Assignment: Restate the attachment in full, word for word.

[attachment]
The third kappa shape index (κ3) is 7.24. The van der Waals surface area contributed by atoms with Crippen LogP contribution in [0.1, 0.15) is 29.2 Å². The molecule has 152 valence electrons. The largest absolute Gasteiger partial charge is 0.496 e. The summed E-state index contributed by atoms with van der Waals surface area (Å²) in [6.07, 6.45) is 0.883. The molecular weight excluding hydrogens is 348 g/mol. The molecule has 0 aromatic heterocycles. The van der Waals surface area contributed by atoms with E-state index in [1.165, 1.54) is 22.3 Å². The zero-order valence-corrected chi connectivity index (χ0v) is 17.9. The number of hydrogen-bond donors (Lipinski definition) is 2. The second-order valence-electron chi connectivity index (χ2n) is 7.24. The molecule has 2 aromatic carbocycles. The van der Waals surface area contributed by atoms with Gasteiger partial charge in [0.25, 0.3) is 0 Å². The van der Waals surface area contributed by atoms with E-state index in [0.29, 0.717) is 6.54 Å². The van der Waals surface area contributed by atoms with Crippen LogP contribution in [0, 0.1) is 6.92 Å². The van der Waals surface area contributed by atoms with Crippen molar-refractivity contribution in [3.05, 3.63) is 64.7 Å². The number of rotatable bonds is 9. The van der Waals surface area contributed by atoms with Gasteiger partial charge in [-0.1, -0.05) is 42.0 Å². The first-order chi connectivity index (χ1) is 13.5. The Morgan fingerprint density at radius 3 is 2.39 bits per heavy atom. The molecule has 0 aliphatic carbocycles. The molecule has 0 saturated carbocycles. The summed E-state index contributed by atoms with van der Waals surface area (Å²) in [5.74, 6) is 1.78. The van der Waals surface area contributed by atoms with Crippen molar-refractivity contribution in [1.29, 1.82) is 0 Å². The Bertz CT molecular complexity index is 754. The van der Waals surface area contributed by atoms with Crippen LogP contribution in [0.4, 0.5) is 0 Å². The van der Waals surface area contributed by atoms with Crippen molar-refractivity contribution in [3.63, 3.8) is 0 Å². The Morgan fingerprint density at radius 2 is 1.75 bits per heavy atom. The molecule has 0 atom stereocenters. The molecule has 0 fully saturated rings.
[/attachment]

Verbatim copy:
The third kappa shape index (κ3) is 7.24. The van der Waals surface area contributed by atoms with Crippen LogP contribution in [0.1, 0.15) is 29.2 Å². The molecule has 152 valence electrons. The largest absolute Gasteiger partial charge is 0.496 e. The summed E-state index contributed by atoms with van der Waals surface area (Å²) in [6.07, 6.45) is 0.883. The molecular weight excluding hydrogens is 348 g/mol. The molecule has 0 aromatic heterocycles. The van der Waals surface area contributed by atoms with E-state index in [1.165, 1.54) is 22.3 Å². The zero-order valence-corrected chi connectivity index (χ0v) is 17.9. The number of hydrogen-bond donors (Lipinski definition) is 2. The second-order valence-electron chi connectivity index (χ2n) is 7.24. The molecule has 2 aromatic carbocycles. The van der Waals surface area contributed by atoms with Gasteiger partial charge in [0.25, 0.3) is 0 Å². The van der Waals surface area contributed by atoms with E-state index in [0.29, 0.717) is 6.54 Å². The van der Waals surface area contributed by atoms with Crippen LogP contribution in [0, 0.1) is 6.92 Å². The van der Waals surface area contributed by atoms with Crippen molar-refractivity contribution in [3.05, 3.63) is 64.7 Å². The number of rotatable bonds is 9. The van der Waals surface area contributed by atoms with Gasteiger partial charge in [-0.1, -0.05) is 42.0 Å². The first-order chi connectivity index (χ1) is 13.5. The Morgan fingerprint density at radius 3 is 2.39 bits per heavy atom. The molecule has 0 aliphatic carbocycles. The molecule has 0 saturated carbocycles. The summed E-state index contributed by atoms with van der Waals surface area (Å²) in [5.74, 6) is 1.78. The van der Waals surface area contributed by atoms with Crippen molar-refractivity contribution in [1.29, 1.82) is 0 Å². The Bertz CT molecular complexity index is 754. The van der Waals surface area contributed by atoms with Crippen LogP contribution in [0.4, 0.5) is 0 Å². The van der Waals surface area contributed by atoms with Crippen molar-refractivity contribution in [3.63, 3.8) is 0 Å². The Morgan fingerprint density at radius 2 is 1.75 bits per heavy atom. The molecule has 0 atom stereocenters. The molecule has 0 fully saturated rings.